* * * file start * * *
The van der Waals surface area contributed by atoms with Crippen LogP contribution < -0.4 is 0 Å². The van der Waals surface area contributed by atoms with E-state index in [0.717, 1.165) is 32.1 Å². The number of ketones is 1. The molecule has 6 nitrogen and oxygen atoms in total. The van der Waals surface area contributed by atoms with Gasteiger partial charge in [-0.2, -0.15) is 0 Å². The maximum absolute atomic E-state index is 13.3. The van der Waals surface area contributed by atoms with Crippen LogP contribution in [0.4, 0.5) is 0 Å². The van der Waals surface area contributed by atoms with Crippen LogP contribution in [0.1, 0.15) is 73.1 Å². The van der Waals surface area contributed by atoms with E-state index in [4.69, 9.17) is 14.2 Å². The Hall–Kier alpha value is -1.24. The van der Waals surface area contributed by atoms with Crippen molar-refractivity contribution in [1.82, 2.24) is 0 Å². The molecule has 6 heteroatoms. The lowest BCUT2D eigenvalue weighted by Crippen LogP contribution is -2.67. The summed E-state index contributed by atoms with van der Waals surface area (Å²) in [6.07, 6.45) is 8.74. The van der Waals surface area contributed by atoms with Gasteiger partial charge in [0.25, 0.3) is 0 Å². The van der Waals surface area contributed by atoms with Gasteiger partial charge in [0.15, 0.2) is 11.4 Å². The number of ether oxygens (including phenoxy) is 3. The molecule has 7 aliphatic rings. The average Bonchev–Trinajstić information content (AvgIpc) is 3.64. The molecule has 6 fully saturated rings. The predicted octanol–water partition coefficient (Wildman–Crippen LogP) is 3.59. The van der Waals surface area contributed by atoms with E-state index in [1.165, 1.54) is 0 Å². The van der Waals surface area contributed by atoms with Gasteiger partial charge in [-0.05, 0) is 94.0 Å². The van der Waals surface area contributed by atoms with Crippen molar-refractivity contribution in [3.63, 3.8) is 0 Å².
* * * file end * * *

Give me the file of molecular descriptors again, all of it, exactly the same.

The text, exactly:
The van der Waals surface area contributed by atoms with Crippen LogP contribution < -0.4 is 0 Å². The van der Waals surface area contributed by atoms with E-state index in [0.717, 1.165) is 32.1 Å². The number of ketones is 1. The molecule has 6 nitrogen and oxygen atoms in total. The van der Waals surface area contributed by atoms with Gasteiger partial charge in [-0.2, -0.15) is 0 Å². The maximum absolute atomic E-state index is 13.3. The van der Waals surface area contributed by atoms with Crippen LogP contribution in [0.4, 0.5) is 0 Å². The van der Waals surface area contributed by atoms with Crippen LogP contribution in [0.1, 0.15) is 73.1 Å². The van der Waals surface area contributed by atoms with E-state index in [4.69, 9.17) is 14.2 Å². The Hall–Kier alpha value is -1.24. The van der Waals surface area contributed by atoms with Crippen molar-refractivity contribution in [1.82, 2.24) is 0 Å². The molecule has 6 heteroatoms. The lowest BCUT2D eigenvalue weighted by Crippen LogP contribution is -2.67. The summed E-state index contributed by atoms with van der Waals surface area (Å²) in [6.07, 6.45) is 8.74. The van der Waals surface area contributed by atoms with Gasteiger partial charge in [0.25, 0.3) is 0 Å². The van der Waals surface area contributed by atoms with Gasteiger partial charge in [0.15, 0.2) is 11.4 Å². The number of ether oxygens (including phenoxy) is 3. The molecule has 7 aliphatic rings. The average Bonchev–Trinajstić information content (AvgIpc) is 3.64. The molecule has 6 fully saturated rings. The predicted octanol–water partition coefficient (Wildman–Crippen LogP) is 3.59. The van der Waals surface area contributed by atoms with E-state index in [1.165, 1.54) is 0 Å². The van der Waals surface area contributed by atoms with Gasteiger partial charge in [-0.05, 0) is 94.0 Å². The van der Waals surface area contributed by atoms with Crippen molar-refractivity contribution in [3.63, 3.8) is 0 Å².